On the other hand, Neal Futran, MD, also on the Top Docs list and chair of the Department of Otolaryngology-Head and Neck Surgery at UW Medicine, acknowledges that the online sites are here, whether we like it or not. He knows there is no way to tell how trustworthy they are; they could be helpful or destructive without quality control. “However, it is important to pay attention,” Futran says. “Sixty to 70 percent of my patients have checked me out.”

Another Top Docs physician—who prefers to remain anonymous because she does not want to appear to be speaking for the health-care organization she works for—says, “Younger doctors are more into social media and online searching regarding more parts of their lives. There will only be more of this, and from a business perspective, it’s not realistic to assume it doesn’t matter.” 

According to an article in the BC Medical Journal, doctors are typically independent, competitive, and high achieving. So, seeing an anonymous, poor, and out-of-context assessment could really sting. Our anonymous doctor says, “I looked at my ratings: three stars from three people in over 10 years. I don’t look like anything special. I wouldn’t pick me!” She understands that professional pride can make getting a bad review humiliating and embarrassing to admit you care. “But ignoring it might be dangerous,” she says. Those ratings can influence prospective patients, with no warning to you. And overlooking ratings and comments could be missed opportunities to improve your medical practice, including your approach with patients.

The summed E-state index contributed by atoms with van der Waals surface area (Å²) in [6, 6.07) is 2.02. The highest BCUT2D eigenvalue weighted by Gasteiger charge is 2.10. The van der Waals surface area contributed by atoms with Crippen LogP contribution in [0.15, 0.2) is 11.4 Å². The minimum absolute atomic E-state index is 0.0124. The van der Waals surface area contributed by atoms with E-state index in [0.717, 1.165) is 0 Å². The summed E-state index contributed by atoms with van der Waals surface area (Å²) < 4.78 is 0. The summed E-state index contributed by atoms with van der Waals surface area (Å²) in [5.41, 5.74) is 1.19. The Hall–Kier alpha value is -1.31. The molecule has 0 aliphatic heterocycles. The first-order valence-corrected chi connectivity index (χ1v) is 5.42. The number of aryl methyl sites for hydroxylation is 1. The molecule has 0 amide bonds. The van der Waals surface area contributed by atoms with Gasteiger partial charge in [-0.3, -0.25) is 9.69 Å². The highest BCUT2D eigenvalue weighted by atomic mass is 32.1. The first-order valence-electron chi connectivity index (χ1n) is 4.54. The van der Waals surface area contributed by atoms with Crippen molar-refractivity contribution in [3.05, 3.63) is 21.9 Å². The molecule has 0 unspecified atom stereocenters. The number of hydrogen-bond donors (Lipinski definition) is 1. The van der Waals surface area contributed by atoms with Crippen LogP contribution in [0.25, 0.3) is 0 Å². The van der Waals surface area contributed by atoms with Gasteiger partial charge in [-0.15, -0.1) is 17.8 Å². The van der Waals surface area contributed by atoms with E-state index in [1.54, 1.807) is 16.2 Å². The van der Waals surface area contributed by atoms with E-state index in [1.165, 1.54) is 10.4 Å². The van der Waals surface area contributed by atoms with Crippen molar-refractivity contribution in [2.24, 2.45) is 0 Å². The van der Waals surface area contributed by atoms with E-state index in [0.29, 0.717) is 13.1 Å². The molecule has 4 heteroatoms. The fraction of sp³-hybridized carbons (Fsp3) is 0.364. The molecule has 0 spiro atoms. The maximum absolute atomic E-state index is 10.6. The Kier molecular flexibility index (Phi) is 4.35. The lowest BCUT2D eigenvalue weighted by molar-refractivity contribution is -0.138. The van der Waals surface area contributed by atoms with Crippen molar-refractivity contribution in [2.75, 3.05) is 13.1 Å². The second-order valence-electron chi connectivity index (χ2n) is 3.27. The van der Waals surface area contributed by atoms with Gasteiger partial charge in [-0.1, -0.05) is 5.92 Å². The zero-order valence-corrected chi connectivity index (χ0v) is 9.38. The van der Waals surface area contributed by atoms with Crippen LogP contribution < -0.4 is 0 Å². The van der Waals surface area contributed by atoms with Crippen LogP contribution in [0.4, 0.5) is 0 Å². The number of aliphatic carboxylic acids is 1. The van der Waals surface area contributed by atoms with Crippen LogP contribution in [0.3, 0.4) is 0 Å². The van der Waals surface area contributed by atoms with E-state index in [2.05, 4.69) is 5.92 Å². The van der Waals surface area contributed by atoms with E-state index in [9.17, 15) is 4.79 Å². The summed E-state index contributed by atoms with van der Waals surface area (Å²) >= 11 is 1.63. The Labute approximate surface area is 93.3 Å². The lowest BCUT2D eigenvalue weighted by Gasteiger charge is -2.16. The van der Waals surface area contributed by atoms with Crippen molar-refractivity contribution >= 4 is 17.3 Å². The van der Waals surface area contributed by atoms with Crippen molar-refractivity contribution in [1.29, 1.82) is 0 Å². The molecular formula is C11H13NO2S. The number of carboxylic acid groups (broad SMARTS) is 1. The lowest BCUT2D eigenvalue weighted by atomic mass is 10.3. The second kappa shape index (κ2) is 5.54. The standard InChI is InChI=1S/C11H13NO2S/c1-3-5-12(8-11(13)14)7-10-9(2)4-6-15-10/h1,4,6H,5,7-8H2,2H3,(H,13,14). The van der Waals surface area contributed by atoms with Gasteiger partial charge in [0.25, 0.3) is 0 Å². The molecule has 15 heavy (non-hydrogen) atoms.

Doctors and Patients See Reviews Differently In addition to being rated with what some doctors consider to be insubstantial criteria, there’s the risk of being judged by whether or not a patient got what he or she asked for, not by whether the physician’s decision was medically appropriate. A patient with an addiction problem shopping for painkillers may rate her doctor poorly if she leaves the office without a prescription. “Someone might be angry that I did not prescribe them an antibiotic because I deemed it was not the best thing to do,” says Edward Earl Leonard, MD, an infectious disease specialist in private practice in Bellevue, Washington. “People can say whatever they want and hide behind it on their computer screen.”